Wellness has been on consumers’ minds for nearly a generation. A new conference next year is geared to helping retailers gain more insight into how these shoppers think and act. Is it a decade too late?
I am scratching my head about the deal between the Food Marketing Institute (FMI) and the Global Market Development Center (GMDC) to partner on a Health and Wellness Conference starting May 31, 2013 in San Antonio.
I am not wondering why these two organizations are joining up to launch this conference. What has me a bit curious is what took them so long to join forces and offer the supermarket industry a comprehensive conference on the booming health and wellness categories. Frankly, they should have launched this conference almost 20 years ago, when wellness really started becoming part of the retail industry’s lexicon.
As we all waited for the right information to get supermarket chains on the correct path as the wellness fad took off, drugstore chains were way ahead of the curve, incorporating wellness into their overall merchandise mix and making consumers aware that they were an outlet for their wellness questions and needs.
Big bucks for drugstore chains means less money for grocery stores. Chalk another one up for the other guys.
But better late than never. To be fair, GMDC has incorporated wellness into its ongoing annual HBC conference for more than a decade and the Colorado Springs, Colo.-based organization has tried its hardest to offer retailers and suppliers the proper information to help them get going in the wellness business and its relationship to nonfoods through its educational foundation.
GMDC needed more muscle behind its push on wellness and that, hopefully, will come from FMI and its vast resources (read: money). Unfortunately, FMI has historically been too slow to react on many fronts to new challenges and, from this angle, specifically has done little to help properly educate its retail members to the need to be major players in the wellness segment. Gee, wellness and food? Guess they never really thought about the correlations between the two. Oh well.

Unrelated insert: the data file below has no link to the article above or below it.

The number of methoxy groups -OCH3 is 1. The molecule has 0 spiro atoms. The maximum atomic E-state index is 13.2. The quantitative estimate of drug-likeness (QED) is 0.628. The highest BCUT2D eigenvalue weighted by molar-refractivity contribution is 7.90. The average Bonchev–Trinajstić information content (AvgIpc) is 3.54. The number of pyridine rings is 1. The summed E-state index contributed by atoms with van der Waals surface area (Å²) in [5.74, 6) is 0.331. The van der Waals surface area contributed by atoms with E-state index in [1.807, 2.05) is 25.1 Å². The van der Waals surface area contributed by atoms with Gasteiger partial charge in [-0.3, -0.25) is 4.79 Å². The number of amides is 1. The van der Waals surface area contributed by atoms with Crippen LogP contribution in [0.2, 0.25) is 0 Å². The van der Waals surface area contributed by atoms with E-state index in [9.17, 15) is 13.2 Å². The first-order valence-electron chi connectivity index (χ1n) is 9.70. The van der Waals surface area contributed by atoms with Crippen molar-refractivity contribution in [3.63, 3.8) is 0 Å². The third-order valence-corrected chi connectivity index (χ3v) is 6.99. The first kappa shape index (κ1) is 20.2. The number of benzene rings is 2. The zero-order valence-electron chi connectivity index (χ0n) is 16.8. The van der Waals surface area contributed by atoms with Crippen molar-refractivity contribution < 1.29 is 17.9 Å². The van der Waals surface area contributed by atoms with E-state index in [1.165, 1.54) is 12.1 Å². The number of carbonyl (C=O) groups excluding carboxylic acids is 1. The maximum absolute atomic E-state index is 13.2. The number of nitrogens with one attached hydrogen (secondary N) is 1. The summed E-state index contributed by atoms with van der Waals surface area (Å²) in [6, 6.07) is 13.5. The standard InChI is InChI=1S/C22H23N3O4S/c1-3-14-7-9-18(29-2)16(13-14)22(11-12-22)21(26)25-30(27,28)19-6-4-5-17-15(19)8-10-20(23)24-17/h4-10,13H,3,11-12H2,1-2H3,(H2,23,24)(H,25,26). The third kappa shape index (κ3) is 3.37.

In its defense, FMI has been under new leadership over the last few years and these guys seem more willing to get involved in growing the supermarket industry, while the old regime seemed to concentrate on making more money for FMI’s coffers. So the time may be right for these two groups to team up.
Now the pressure is on FMI and GMDC to join together and truly offer the trade a health and wellness conference that will educate supermarket retailers, distributors and suppliers.
But if we walk out of the five-day event and simply learned how wellness is growing in importance at retail from a bevy of over-compensated talking heads, the conference will be a failure.
What we need are experts who will tell grocery merchandisers and marketers what they need to do to get a larger slice of the wellness market. First, that means using their crystal balls to tell us what are the hot segments of this category, now and over the next 10 years.
It would also help to teach retailers how to educate their own shoppers and what are the best ways to make a profit from the wellness segment. A talk or two on cross-merchandising wellness with HBC and the various key food categories would not be a bad idea either.
So we have nearly 13 months to wait and see if these two groups will keep their word and develop a comprehensive program that will educate the entire supermarket industry—from cosmetics and the pharmacy to the produce and the cereal departments—about the benefits of the wellness phenomenon.
I am rooting for them to succeed for the basic fact that the grocery industry needs a road map on how to capture more sales from the growing legion of shoppers who think in terms of wellness whenever they are shopping for their family needs.
In fact, gaining a larger foothold in wellness could go a long way in determining the wellness of the grocery industry over the next generation.